In March 1999 the United States and its NATO allies took military action in Serbia, a country in southeastern Europe along the Adriatic Sea. Air strikes were launched in the Serbian province of Kosovo to quash a large-scale offensive by President Slobodan Milosevic against his country's ethnic Albanians.
An estimated 850,000 Kosovars had fled the Serbian forces, creating a humanitarian catastrophe that infringed on the security of neighboring countries. After 11 weeks of daily bombings against his military, Milosevic signed a U.N.- approved peace agreement with NATO on June 3.
The purpose of the campaign, U.S. and NATO leaders said, was not only to stabilize a volatile region but also to instill democracy and freedom into a totalitarian society.
Since the ouster of the Serbian army from Kosovo, the former province has been a U.N. protectorate striving to become independent. But Serbia still claims the area, and the U.N. peacekeeping force lingers, leaving Kosovo in a state of "incompleteness" that paralyzes its economy and human resources.
Charisma recently visited Pristina, the capital, to find out if the tiny Christian community in Kosovo is enjoying today the freedom the Western military powers set out to establish.
A Foothold for Christianity
Each Sunday some 100-120 believers fill to capacity the sanctuary of Fellowship of the Lord's People, a Pentecostal church in downtown Pristina. Such a crowd makes that body of believers, by a wide margin, the largest Protestant church in the country. It is also the oldest one, established in 1984 as the first Protestant Albanian church in modern-day Kosovo.
Its two pastors, brothers Artur and Driton Krasniqi, although not yet 30 years of age, represent the Protestant community to the provisional government and the ruling U.N. Mission. Both pastors told Charisma that changes in Kosovo today are paramount.
"In the history of Kosovo there has never been such freedom as today," Artur says.
"Under Serbian rule [until 1999]," Driton explains, "there were seven Albanian Protestant [meaning Pentecostal, charismatic or evangelical] churches in Kosovo, all suffering from ongoing persecution. Today there are some 25 churches and church plants, and there is freedom, even though it is not perfect. Then there were 150-200 believers. Now there are at least 10 times more."
Still, leaving Islam means breaking with family and national traditions. In many towns and most villages such a step provokes harassment and social rejection. Earlier this year, in a documentary about Kosovo Albanians who were alleged to have changed religions, no names were given and those who claimed to be converts were filmed from behind.
In June 2002, Banush Elezi of Fellowship of the Lord's People started House of Hope in Vushtrri, a town of 50,000, as a way to offer computer and English classes, show films and organize debates for residents.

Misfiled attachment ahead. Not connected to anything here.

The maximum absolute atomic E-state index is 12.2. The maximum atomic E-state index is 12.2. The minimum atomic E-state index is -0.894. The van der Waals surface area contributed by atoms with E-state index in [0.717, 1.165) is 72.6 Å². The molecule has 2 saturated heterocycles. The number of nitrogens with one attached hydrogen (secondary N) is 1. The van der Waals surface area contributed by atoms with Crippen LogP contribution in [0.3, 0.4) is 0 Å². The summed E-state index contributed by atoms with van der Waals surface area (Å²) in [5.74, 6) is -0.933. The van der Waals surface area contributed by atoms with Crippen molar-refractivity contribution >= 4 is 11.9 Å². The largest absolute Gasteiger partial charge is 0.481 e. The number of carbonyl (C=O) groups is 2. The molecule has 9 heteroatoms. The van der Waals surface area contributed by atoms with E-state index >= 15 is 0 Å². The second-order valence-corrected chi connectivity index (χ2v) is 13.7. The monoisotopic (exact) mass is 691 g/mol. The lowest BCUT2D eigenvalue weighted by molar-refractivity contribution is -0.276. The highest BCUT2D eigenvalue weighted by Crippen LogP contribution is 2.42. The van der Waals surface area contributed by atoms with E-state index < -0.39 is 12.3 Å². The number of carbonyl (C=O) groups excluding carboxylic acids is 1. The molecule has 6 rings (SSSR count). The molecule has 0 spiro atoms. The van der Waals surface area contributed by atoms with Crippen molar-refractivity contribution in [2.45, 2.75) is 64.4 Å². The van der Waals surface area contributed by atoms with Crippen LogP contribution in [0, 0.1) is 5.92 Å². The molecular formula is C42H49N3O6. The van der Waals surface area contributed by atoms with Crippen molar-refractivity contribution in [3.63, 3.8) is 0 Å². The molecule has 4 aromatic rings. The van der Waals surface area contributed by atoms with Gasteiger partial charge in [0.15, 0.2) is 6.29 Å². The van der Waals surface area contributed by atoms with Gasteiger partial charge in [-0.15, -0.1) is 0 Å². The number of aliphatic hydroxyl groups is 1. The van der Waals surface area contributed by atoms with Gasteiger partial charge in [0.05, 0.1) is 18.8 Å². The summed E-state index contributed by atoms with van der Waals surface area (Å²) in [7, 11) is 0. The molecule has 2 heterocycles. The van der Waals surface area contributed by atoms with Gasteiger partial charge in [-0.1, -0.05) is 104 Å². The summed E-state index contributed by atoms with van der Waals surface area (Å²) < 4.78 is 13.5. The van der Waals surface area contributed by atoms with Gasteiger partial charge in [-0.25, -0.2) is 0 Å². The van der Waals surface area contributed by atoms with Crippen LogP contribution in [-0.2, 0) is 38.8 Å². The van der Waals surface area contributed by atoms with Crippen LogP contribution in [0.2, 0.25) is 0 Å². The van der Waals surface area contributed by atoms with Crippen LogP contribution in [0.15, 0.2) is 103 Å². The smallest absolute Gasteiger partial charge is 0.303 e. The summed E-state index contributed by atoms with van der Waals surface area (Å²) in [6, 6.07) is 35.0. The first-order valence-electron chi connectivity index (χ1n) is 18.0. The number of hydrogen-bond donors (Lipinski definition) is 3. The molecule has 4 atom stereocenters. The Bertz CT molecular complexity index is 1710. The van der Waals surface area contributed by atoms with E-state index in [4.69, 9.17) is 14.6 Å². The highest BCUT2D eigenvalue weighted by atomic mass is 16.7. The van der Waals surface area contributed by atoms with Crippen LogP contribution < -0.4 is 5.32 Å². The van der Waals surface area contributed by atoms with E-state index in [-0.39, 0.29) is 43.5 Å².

"Lots of young people used to come," Elezi told Charisma. "But after a handful of kids converted to Christianity the place became known as a church. Now many are afraid to come."
Elezi adds that some continue to visit House of Hope but no longer greet him in the street.
"You don't get beaten for being a Christian any longer, but people still slander you," he continues. "There is a rumor in town that I pay for conversions!"
He managed a wry smile with this statement. At the time of Charisma's visit, Elezi was without regular financial support from his church, had no job and could not pay his own rent.
Tenuous Religious Freedom
Kosovo's political leaders downplay the role of Islam in the country to gain support from Western, predominantly Christian, nations. Support from the West is necessary to maintain independence and to secure European Union (EU) and NATO memberships. These ambitions unite all political forces and permeate all political strategies in the country.
Prime Minister Bajram Rexhepi of Kosovo told Charisma that it would be "an illusion for the new, small countries on the Balkans to believe that they could make it without NATO and the EU."
The prime minister clearly stated that there must be a complete separation between religion and state in independent Kosovo and that "no religion will be able to influence the [future] constitution." He also emphasized that there will be complete freedom of religion for "all four Kosovo religions: Islam, Catholicism, Serbian Orthodoxy and the small Protestant community."
Regarding religion, Rexhepi claims the Kosovo Muslims are "mostly secular and very tolerant" and that many celebrate Christmas.
Rexhepi, himself a "secular Muslim," is considered by Kosovo Protestants to be a friend, although the pledged recognition of Protestantism has yet to be tested. By contrast, Muslim countries elsewhere in the world drift toward antagonism of other religions.